The Kill Team

review kill team

Editor’s note: This is a rerun of a review that was originally published during the 2013 Tribeca Film Festival. The Kill Team is the most daring documentary of the year so far. The production did not involve traversing the Pacific Ocean on a raft or dodging government censors, but filmmaker Dan Krauss’s military exposé is not that kind of audacious. Rather, this is an example of real journalistic bravery, both in its content and its composition. Its subject matter is among the most challenging in recent memory, the case of the Maywand District murders. At least three innocent Afghan civilians were killed by U.S. Army soldiers in early 2010, to be charged later that year. To even bring this story to the screen takes a certain amount of chutzpah. Yet the daring of The Kill Team goes beyond the simple presentation of this tragedy. Krauss hides nothing, nor does he get lost in horrifying images and testimonials. This is not a film about the sensational aspects of evil, the unapproachable sociopathy of a small number of soldiers. Rather, Krauss drives right into the ethical conundrum at the center of the murders, the inherent violence of not only the war in Afghanistan but of modern warfare in general. He doesn’t offer any answers. This is crucial. The Kill Team respects its audience, trusting us to rise to the occasion of witnessing these events, but it does not tell us which conclusions to draw.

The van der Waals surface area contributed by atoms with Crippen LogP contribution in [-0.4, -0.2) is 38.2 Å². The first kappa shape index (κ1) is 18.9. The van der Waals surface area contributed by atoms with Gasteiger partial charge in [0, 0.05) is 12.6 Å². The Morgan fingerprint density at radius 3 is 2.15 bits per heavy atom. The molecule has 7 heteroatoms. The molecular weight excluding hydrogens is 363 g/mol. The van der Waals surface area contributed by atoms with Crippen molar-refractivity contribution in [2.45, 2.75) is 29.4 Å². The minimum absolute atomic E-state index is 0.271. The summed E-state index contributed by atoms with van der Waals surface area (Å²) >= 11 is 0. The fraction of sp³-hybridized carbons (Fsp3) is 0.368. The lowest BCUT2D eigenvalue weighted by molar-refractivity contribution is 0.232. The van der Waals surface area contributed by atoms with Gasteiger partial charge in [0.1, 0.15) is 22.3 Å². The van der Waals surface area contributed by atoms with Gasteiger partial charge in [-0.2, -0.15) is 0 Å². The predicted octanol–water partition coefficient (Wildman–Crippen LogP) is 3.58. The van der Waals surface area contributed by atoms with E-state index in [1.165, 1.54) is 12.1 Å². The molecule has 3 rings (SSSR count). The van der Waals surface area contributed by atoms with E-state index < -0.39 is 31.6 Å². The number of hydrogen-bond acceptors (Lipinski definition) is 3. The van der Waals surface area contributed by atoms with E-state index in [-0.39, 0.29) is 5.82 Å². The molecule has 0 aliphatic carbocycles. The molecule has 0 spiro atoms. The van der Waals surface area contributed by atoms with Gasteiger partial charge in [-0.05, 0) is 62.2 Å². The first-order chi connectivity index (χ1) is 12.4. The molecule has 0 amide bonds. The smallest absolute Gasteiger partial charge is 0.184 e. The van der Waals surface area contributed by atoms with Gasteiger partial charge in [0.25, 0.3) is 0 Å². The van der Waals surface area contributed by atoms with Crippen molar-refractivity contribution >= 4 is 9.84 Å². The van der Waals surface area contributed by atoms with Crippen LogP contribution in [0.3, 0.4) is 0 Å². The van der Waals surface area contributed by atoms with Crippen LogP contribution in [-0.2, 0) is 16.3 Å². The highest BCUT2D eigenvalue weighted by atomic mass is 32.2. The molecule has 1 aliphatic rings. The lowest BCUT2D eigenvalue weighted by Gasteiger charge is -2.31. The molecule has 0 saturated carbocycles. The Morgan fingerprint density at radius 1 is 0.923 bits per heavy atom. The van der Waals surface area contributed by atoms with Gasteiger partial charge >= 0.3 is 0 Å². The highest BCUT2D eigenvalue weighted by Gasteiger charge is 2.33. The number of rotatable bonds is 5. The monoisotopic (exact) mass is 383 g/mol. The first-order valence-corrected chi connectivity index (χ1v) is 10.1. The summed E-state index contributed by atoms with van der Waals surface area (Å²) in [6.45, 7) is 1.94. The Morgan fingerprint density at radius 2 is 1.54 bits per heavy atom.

The Rocket

If there was any doubt that this year’s Tribeca Film Festival featured one heck of a varied slate, last night’s awards ceremony put that question to rest. The festival’s many winners included films about rockets, Flemish bluegrass music, an Internet-popular dwarf cat, Oxycontin, Hurricane Sandy, and Thomas Haden Church (well, sort of). The night’s big winner was Kim Mordaunt‘s feature, The Rocket, an Aussie entry that picked up both The Founders Award for Best Narrative Feature and Best Actor in a Narrative Feature Film for young star Sitthiphon Disamoe. Other standout winners include The Broken Circle Breakdown, Whitewash, Oxyana, and The Kill Team. You want variety? Tribeca has got variety in spades. After the break, check out all the winners of this year’s Tribeca Film Festival.

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published: 01.29.2015
published: 01.28.2015
published: 01.28.2015
published: 01.28.2015

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